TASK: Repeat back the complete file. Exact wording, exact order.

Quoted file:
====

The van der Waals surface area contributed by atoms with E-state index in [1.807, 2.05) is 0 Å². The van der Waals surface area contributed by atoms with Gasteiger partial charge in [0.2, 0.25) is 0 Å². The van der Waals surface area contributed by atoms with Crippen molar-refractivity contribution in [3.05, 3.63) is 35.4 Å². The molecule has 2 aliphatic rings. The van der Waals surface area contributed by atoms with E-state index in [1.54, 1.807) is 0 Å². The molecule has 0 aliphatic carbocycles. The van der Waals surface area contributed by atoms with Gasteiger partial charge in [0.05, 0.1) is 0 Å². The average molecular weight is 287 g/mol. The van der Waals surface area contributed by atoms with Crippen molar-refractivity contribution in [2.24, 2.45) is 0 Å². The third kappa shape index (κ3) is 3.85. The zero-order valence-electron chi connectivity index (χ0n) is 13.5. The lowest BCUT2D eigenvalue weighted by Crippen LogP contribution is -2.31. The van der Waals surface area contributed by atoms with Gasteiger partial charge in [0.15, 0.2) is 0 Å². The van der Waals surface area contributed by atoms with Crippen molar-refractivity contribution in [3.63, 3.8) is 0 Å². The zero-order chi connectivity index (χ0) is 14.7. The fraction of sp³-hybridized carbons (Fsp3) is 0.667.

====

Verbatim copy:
The van der Waals surface area contributed by atoms with E-state index in [1.807, 2.05) is 0 Å². The van der Waals surface area contributed by atoms with Gasteiger partial charge in [0.2, 0.25) is 0 Å². The van der Waals surface area contributed by atoms with Crippen molar-refractivity contribution in [3.05, 3.63) is 35.4 Å². The molecule has 2 aliphatic rings. The van der Waals surface area contributed by atoms with E-state index in [1.54, 1.807) is 0 Å². The molecule has 0 aliphatic carbocycles. The van der Waals surface area contributed by atoms with Gasteiger partial charge in [0.05, 0.1) is 0 Å². The average molecular weight is 287 g/mol. The van der Waals surface area contributed by atoms with Crippen molar-refractivity contribution in [2.24, 2.45) is 0 Å². The third kappa shape index (κ3) is 3.85. The zero-order valence-electron chi connectivity index (χ0n) is 13.5. The lowest BCUT2D eigenvalue weighted by Crippen LogP contribution is -2.31. The van der Waals surface area contributed by atoms with Gasteiger partial charge in [0.15, 0.2) is 0 Å². The van der Waals surface area contributed by atoms with Crippen molar-refractivity contribution in [3.63, 3.8) is 0 Å². The zero-order chi connectivity index (χ0) is 14.7. The fraction of sp³-hybridized carbons (Fsp3) is 0.667.